Midday-1.30 Time for a swim.  I try to swim a mile every day if I can.  I’m lucky in that there’s a 20m pool in the basement of the apartment block we’re renting in.  I treat it like meditation – no phones, no emails – just your own head & your own thoughts.

Laugardalslaug

The 50m outdoor pool at Laugardalslaug in Reykjavik

It’s an incredible way to settle your head & solve problems or challenges you’re struggling with.  I had the pool to myself yesterday which is always a bonus.  I’m a slow swimmer but that’s ok.  When I started back in the pool on 29 December my time for a mile was 1 hour.  Yesterday it was 49 minutes.  I like visible improvement, even if it’s gradual.  My best swim this year so far was in the outdoor 50m pool at Laugardalslaug in Reykjavik.  It was January and in the middle of a fierce snowstorm – but the water in the pool is geothermally heated to the temperature of a warm bath and it was amazing to feel the icy snowflakes landing on your shoulders and back.  Swimming is a real pleasure these days as it was something that I had to give up when I was in a startup – I just couldn’t spare the time.

1.30-4pm Phone calls with associates, new people in my network, a couple of people that I’m working with, a chat with my Mum (very important to make that call every day), a nice call with the team from the Centre for Entrepreneurship at the University of Oxford that I’m hoping to work with this year.

Maxine

Nice to run into my friend & fellow Northern Irish lass Maxine Mawhinney last night

I believe it’s important to chat with people on the phone or via Skype.  You don’t build meaningful relationships with anyone via email.  A couple of interesting emails dropped into my inbox yesterday afternoon – one unsolicited from a high end recruiter asking me if I’d like to apply to become a trustee of a charity that I’m already well known to.  It did make me wonder why they’re paying good money to recruiters to bring them people that they could just lift the phone & call but hey-ho.  That’s a discussion for another day.

4-6pm Wrote this blog, got ready for a dinner at the Irish Embassy & caught the bus down to Belgravia.  An evening in the Embassy is always one of my favourite nights out in London.

Liz welcoming

Liz Shanahan, IIBN Global Chair, welcoming last night’s dinner guests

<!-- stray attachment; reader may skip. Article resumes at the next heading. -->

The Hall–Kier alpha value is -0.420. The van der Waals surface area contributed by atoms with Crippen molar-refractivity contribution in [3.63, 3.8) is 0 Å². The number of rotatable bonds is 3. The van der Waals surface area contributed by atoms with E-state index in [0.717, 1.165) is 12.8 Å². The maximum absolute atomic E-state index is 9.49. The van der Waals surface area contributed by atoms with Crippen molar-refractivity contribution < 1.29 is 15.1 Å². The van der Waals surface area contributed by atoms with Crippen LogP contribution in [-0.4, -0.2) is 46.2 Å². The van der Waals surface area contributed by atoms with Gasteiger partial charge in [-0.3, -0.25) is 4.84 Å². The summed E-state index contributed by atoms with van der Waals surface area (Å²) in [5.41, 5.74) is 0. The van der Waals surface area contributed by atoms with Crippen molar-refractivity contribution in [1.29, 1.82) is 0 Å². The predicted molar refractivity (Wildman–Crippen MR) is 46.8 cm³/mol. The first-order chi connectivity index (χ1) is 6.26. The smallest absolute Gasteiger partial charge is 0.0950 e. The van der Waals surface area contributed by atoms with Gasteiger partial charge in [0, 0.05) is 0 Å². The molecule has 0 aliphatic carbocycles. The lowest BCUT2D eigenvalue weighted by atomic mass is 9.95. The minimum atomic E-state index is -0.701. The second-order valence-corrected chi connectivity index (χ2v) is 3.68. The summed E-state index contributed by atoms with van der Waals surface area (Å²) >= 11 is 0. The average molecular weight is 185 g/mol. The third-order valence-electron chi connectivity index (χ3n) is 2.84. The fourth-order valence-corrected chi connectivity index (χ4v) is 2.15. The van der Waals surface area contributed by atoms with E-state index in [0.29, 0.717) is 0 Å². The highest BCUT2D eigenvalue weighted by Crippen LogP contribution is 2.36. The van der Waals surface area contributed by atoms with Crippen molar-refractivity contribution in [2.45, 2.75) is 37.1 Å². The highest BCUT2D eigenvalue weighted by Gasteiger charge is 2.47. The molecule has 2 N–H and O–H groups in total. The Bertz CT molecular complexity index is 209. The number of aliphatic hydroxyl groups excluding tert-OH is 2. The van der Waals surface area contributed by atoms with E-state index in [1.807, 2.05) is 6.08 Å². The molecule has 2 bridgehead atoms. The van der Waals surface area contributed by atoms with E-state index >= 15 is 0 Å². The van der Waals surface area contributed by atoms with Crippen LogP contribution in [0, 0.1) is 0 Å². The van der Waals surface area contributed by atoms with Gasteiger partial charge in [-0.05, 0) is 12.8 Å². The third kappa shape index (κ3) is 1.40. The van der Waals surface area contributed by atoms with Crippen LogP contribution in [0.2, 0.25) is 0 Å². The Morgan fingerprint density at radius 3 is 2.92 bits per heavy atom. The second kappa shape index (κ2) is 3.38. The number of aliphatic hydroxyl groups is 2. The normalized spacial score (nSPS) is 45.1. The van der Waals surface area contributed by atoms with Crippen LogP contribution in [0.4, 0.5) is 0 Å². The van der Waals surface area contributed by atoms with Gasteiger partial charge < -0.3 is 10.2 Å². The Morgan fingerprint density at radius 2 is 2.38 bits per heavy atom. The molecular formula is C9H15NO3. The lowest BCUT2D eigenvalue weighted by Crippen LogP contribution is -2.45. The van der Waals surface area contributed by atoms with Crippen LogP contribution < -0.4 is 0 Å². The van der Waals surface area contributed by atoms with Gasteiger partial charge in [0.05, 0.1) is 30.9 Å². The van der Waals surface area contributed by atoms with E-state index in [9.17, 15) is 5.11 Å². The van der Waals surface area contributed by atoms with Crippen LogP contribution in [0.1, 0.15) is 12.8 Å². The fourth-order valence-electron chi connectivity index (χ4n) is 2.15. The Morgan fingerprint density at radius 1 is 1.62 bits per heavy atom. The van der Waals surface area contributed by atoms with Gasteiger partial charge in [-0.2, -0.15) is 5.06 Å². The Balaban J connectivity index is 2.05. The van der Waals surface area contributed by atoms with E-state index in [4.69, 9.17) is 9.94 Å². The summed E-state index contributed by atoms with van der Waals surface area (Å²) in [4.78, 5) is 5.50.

I see lots of people that I already know but also meet interesting new people as there’s no shortage of them passing through our Embassy.  This is largely down to our Ambassador – Dan Mulhall – who is a remarkable mix of diplomat, historian and story teller & who along with his extremely interesting Australian wife Greta hosts the most welcoming & eclectic of gatherings.  Last night was no exception.  I sit on the London board of the Irish International Business Network and, like any organisation that cares about succession planning, we run a Future Leaders programme.  Last night’s dinner was to celebrate the success of our latest cohort and 4 of our young people stood up & shared their stories.

Tom Court

London Irish rugby player & former international, Ulster & Grand Slammer Tom Court, now an edtech entrepreneur

It was incredibly moving to listen to them – one is a rugby star turned tech entrepreneur, one is a former social innovator turned healthy food producer, one is a lawyer and one has left his City career behind & is starting a property portfolio – and we have 50 more like them.  As the Ambassador said at the end of the evening – “We can all relax – our future is in safe hands”.  The Irish diaspora is an amazing thing – I often wonder how people who aren’t Irish manage.

10.45 I left the Embassy with a head buzzing with ideas from the conversations I’d had, caught the bus home & went straight to bed, thanking my lucky stars that I’m part of such a wonderful set of networks.

I’m fortunate in that all my days are different from each other & these days I have a lot of freedom in how I choose to spend my time.  It’s a great gift, although there’s no doubt it took many years of hard work to unlock it.

Make each one of your days count.  None of us really know how many of them we have left…